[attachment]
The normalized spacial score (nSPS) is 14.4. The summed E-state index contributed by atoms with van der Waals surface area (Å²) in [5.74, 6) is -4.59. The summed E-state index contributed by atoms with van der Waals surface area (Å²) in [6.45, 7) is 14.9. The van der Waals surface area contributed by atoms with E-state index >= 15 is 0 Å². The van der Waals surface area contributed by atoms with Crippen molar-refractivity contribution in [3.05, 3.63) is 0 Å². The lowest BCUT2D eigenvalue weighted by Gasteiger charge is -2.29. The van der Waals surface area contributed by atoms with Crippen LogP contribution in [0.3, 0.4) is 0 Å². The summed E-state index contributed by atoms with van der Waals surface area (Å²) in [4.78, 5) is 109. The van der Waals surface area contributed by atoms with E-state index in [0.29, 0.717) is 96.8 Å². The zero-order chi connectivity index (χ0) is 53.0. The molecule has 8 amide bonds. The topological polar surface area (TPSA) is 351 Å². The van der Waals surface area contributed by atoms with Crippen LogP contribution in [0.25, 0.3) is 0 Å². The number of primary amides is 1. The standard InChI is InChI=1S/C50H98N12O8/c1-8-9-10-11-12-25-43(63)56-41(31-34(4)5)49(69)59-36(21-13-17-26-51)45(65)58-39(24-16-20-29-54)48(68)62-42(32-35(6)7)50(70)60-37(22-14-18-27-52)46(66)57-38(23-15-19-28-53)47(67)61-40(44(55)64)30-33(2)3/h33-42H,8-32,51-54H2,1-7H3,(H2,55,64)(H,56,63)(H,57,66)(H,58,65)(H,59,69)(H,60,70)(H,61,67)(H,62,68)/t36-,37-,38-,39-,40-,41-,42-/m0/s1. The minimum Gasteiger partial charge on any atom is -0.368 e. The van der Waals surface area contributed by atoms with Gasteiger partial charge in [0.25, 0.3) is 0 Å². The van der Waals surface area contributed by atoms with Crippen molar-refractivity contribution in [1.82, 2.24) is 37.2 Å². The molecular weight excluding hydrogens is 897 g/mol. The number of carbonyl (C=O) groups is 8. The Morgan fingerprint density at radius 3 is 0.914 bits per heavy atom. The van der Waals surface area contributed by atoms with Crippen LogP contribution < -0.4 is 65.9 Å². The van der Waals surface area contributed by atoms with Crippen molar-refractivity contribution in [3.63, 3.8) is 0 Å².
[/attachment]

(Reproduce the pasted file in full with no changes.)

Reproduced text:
The normalized spacial score (nSPS) is 14.4. The summed E-state index contributed by atoms with van der Waals surface area (Å²) in [5.74, 6) is -4.59. The summed E-state index contributed by atoms with van der Waals surface area (Å²) in [6.45, 7) is 14.9. The van der Waals surface area contributed by atoms with E-state index >= 15 is 0 Å². The van der Waals surface area contributed by atoms with Crippen molar-refractivity contribution in [3.05, 3.63) is 0 Å². The lowest BCUT2D eigenvalue weighted by Gasteiger charge is -2.29. The van der Waals surface area contributed by atoms with Crippen LogP contribution in [0.3, 0.4) is 0 Å². The summed E-state index contributed by atoms with van der Waals surface area (Å²) in [4.78, 5) is 109. The van der Waals surface area contributed by atoms with E-state index in [0.29, 0.717) is 96.8 Å². The zero-order chi connectivity index (χ0) is 53.0. The molecule has 8 amide bonds. The topological polar surface area (TPSA) is 351 Å². The van der Waals surface area contributed by atoms with Crippen LogP contribution in [0.25, 0.3) is 0 Å². The number of primary amides is 1. The standard InChI is InChI=1S/C50H98N12O8/c1-8-9-10-11-12-25-43(63)56-41(31-34(4)5)49(69)59-36(21-13-17-26-51)45(65)58-39(24-16-20-29-54)48(68)62-42(32-35(6)7)50(70)60-37(22-14-18-27-52)46(66)57-38(23-15-19-28-53)47(67)61-40(44(55)64)30-33(2)3/h33-42H,8-32,51-54H2,1-7H3,(H2,55,64)(H,56,63)(H,57,66)(H,58,65)(H,59,69)(H,60,70)(H,61,67)(H,62,68)/t36-,37-,38-,39-,40-,41-,42-/m0/s1. The minimum Gasteiger partial charge on any atom is -0.368 e. The van der Waals surface area contributed by atoms with Gasteiger partial charge in [0.25, 0.3) is 0 Å². The van der Waals surface area contributed by atoms with Crippen molar-refractivity contribution in [1.82, 2.24) is 37.2 Å². The molecular weight excluding hydrogens is 897 g/mol. The number of carbonyl (C=O) groups is 8. The Morgan fingerprint density at radius 3 is 0.914 bits per heavy atom. The van der Waals surface area contributed by atoms with Crippen LogP contribution < -0.4 is 65.9 Å². The van der Waals surface area contributed by atoms with Crippen molar-refractivity contribution in [3.63, 3.8) is 0 Å².